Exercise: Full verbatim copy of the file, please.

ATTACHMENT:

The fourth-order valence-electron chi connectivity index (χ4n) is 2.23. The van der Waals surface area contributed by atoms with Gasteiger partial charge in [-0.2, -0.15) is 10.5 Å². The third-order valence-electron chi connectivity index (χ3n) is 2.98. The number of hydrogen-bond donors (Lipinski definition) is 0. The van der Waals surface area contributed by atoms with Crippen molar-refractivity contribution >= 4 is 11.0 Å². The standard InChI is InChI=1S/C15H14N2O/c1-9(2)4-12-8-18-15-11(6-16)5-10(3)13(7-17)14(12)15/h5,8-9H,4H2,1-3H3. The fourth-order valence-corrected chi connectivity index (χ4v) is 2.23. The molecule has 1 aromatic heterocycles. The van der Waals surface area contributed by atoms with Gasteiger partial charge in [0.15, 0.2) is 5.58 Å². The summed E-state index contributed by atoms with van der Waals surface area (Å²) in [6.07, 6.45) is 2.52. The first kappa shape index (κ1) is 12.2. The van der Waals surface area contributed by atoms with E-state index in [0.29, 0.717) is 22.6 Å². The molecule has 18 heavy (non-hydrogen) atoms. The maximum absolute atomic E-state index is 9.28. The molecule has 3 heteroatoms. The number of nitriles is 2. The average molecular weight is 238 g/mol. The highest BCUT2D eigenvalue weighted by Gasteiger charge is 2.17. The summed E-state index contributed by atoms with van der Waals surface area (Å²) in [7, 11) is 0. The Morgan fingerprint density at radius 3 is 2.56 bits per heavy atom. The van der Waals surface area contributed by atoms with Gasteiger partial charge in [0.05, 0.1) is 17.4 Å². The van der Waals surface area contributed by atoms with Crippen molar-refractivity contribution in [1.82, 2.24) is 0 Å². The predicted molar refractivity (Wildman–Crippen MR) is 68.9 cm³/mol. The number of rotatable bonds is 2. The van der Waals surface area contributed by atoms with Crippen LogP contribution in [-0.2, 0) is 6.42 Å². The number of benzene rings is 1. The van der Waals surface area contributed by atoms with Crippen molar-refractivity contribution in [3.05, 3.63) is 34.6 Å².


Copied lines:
The fourth-order valence-electron chi connectivity index (χ4n) is 2.23. The van der Waals surface area contributed by atoms with Gasteiger partial charge in [-0.2, -0.15) is 10.5 Å². The third-order valence-electron chi connectivity index (χ3n) is 2.98. The number of hydrogen-bond donors (Lipinski definition) is 0. The van der Waals surface area contributed by atoms with Crippen molar-refractivity contribution >= 4 is 11.0 Å². The standard InChI is InChI=1S/C15H14N2O/c1-9(2)4-12-8-18-15-11(6-16)5-10(3)13(7-17)14(12)15/h5,8-9H,4H2,1-3H3. The fourth-order valence-corrected chi connectivity index (χ4v) is 2.23. The molecule has 1 aromatic heterocycles. The van der Waals surface area contributed by atoms with Gasteiger partial charge in [0.15, 0.2) is 5.58 Å². The summed E-state index contributed by atoms with van der Waals surface area (Å²) in [6.07, 6.45) is 2.52. The first kappa shape index (κ1) is 12.2. The van der Waals surface area contributed by atoms with E-state index in [0.29, 0.717) is 22.6 Å². The molecule has 18 heavy (non-hydrogen) atoms. The maximum absolute atomic E-state index is 9.28. The molecule has 3 heteroatoms. The number of nitriles is 2. The average molecular weight is 238 g/mol. The highest BCUT2D eigenvalue weighted by Gasteiger charge is 2.17. The summed E-state index contributed by atoms with van der Waals surface area (Å²) in [7, 11) is 0. The Morgan fingerprint density at radius 3 is 2.56 bits per heavy atom. The van der Waals surface area contributed by atoms with Gasteiger partial charge in [0.05, 0.1) is 17.4 Å². The van der Waals surface area contributed by atoms with Crippen molar-refractivity contribution in [1.82, 2.24) is 0 Å². The predicted molar refractivity (Wildman–Crippen MR) is 68.9 cm³/mol. The number of rotatable bonds is 2. The van der Waals surface area contributed by atoms with Crippen LogP contribution in [-0.2, 0) is 6.42 Å². The number of benzene rings is 1. The van der Waals surface area contributed by atoms with Crippen molar-refractivity contribution in [3.05, 3.63) is 34.6 Å².